The Presets are furious about the Bali nine executions
UPDATE: Kim from The Presets has taken to Facebook to clarify his comments over the weekend – see below for the full post.
Sydney’s beloved electro lords The Presets have unleashed a storm of fury upon Facebook about the impending executions in Indonesia of ‘Bali nine’ drug smugglers Andrew Chan and Myuran Sukumaran. “If you believe in state sanctioned murder, are against compassion and think you are above making mistakes,” the pair posted over the weekend, “please… unfollow us, delete all our music and stop listening to us altogether. peace.”
The comments have split The Presets fan-base down the middle, with thousand showing their support but other fans criticising the pair: and The Presets haven’t been afraid to hit back at critics. “COMPASSIONATE PEOPLE ARE WAY MORE INTERESTING,” the pair wrote (in ALL CAPS fury). “Just like the compassion those two idiots had when they threatened people to become their drug mules,” replied one fan, “how many more people would they have threatened into doing this? Maybe one of YOUR family members?”
“Maybe?” The Presets responded. “Well there are a lot of maybes that you don’t know or can control, but trust me, when you fuck up and make a total dickhead out of yourself, I won’t kill you over it.”
“WE HAVE A SERIOUS SITUATION CONCERNING STATE SANCTIONED MURDER OF CONVICTED DRUG TRAFFICKERS IN INDONESIA AND PRESETS FANS SHOW THEIR SUPPORT AND UNFORTUNATELY THE BIGOTS COME OUT,” they posted an hour later. “DEBATE IS GREAT IF YOU’RE NOT A TOTAL DICKHEAD. PLEASE BRING SOME SMARTS.”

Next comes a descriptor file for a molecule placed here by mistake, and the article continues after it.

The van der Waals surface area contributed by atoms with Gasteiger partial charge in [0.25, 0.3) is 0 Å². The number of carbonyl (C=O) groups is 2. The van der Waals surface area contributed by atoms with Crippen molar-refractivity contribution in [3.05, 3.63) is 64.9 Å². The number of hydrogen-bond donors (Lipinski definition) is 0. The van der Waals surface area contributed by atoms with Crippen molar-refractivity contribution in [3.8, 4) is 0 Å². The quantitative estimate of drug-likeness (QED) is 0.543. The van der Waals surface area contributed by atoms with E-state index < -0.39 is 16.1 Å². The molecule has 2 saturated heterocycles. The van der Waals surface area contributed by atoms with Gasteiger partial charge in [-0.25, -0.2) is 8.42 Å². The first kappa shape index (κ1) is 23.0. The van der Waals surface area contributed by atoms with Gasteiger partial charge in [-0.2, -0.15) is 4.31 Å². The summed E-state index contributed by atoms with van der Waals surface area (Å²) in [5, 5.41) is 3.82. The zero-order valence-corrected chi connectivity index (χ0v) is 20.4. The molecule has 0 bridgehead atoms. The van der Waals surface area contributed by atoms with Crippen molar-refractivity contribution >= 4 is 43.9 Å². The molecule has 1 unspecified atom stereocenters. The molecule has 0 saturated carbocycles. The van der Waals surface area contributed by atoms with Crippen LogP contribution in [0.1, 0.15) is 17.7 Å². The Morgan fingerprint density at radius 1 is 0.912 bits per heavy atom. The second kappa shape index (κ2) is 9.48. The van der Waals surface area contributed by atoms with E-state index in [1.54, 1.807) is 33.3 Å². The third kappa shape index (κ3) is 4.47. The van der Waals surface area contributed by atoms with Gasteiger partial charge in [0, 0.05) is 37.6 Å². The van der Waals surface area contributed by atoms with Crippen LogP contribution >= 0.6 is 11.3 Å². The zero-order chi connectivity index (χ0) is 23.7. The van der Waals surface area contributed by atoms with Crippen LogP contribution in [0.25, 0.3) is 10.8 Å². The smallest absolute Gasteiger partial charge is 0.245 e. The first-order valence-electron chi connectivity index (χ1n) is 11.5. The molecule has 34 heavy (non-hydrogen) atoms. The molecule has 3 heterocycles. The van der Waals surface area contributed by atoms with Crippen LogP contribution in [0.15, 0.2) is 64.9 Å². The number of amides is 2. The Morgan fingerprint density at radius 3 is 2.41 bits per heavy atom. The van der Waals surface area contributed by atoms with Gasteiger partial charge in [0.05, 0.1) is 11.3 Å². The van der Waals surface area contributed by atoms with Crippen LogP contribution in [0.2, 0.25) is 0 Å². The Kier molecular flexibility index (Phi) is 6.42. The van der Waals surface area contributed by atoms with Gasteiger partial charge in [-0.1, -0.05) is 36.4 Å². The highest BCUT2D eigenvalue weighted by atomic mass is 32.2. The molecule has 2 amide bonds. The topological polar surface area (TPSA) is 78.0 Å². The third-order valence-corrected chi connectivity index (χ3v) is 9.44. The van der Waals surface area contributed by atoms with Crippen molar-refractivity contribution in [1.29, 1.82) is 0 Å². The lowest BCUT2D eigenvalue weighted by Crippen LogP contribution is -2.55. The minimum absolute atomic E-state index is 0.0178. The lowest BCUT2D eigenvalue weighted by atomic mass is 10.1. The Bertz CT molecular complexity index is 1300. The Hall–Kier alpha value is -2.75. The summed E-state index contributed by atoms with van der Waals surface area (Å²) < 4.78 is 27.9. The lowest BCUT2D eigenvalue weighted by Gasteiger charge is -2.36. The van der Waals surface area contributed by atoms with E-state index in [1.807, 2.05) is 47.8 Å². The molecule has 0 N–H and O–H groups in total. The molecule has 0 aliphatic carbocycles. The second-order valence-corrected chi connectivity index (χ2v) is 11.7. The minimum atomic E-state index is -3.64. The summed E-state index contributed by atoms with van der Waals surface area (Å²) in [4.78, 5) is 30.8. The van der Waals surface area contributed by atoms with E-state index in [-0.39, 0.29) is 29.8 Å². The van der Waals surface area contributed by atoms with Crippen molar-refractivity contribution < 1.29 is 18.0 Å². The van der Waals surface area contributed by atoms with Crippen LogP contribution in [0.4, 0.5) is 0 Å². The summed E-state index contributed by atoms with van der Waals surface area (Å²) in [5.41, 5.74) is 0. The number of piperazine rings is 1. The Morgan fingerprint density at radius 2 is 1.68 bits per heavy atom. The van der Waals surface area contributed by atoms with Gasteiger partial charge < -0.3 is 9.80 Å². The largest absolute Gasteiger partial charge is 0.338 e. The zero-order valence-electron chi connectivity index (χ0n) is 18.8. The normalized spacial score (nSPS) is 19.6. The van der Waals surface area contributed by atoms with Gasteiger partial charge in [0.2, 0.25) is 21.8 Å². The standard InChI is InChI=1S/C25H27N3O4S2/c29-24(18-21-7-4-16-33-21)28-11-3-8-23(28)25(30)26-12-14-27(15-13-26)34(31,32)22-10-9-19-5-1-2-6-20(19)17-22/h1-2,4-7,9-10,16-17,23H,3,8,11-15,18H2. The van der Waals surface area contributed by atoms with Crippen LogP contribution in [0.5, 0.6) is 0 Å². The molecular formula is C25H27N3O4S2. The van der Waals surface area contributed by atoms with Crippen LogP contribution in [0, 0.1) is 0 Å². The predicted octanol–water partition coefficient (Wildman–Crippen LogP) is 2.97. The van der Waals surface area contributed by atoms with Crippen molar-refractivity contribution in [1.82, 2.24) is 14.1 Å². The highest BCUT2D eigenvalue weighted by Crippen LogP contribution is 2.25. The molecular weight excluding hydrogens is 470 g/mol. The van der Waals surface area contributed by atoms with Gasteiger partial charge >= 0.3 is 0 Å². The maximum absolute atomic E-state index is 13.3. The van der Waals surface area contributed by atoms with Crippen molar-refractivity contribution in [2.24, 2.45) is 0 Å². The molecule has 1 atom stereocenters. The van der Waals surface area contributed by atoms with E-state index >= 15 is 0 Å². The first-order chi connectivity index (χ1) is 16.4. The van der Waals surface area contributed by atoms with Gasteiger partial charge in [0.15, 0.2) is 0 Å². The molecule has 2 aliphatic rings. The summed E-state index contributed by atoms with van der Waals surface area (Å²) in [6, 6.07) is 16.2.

“How come we get told to ‘bring some smarts’ but the Presets get to respond to fan comments with ‘fuck off’ or calling people c*nts,” asked another fan. “You say something dumb or off topic then be ready to get ripped. Game on,” The Presets replied. “If you agree with murder, lack compassion and openly display those views on our page then yes, you are a total c*nt and can fuck off.”
Fans of The Presets shouldn’t be surprised that the duo has strong convictions about social justice: as the pair pointed out on Facebook, their 2008 mega-hit My People was an indictment of Australia’s treatment of asylum seekers disguised as a festival anthem. The Presets’ singer Julian Hamilton also recently joined with other Australian musicians, including Megan Washington, Josh Pyke and Augie March frontman Glenn Richards, at a candle-lit vigil for Chan and Sukumaran. Scroll down to read The Presets posts, and follow the full debate over at their Facebook page.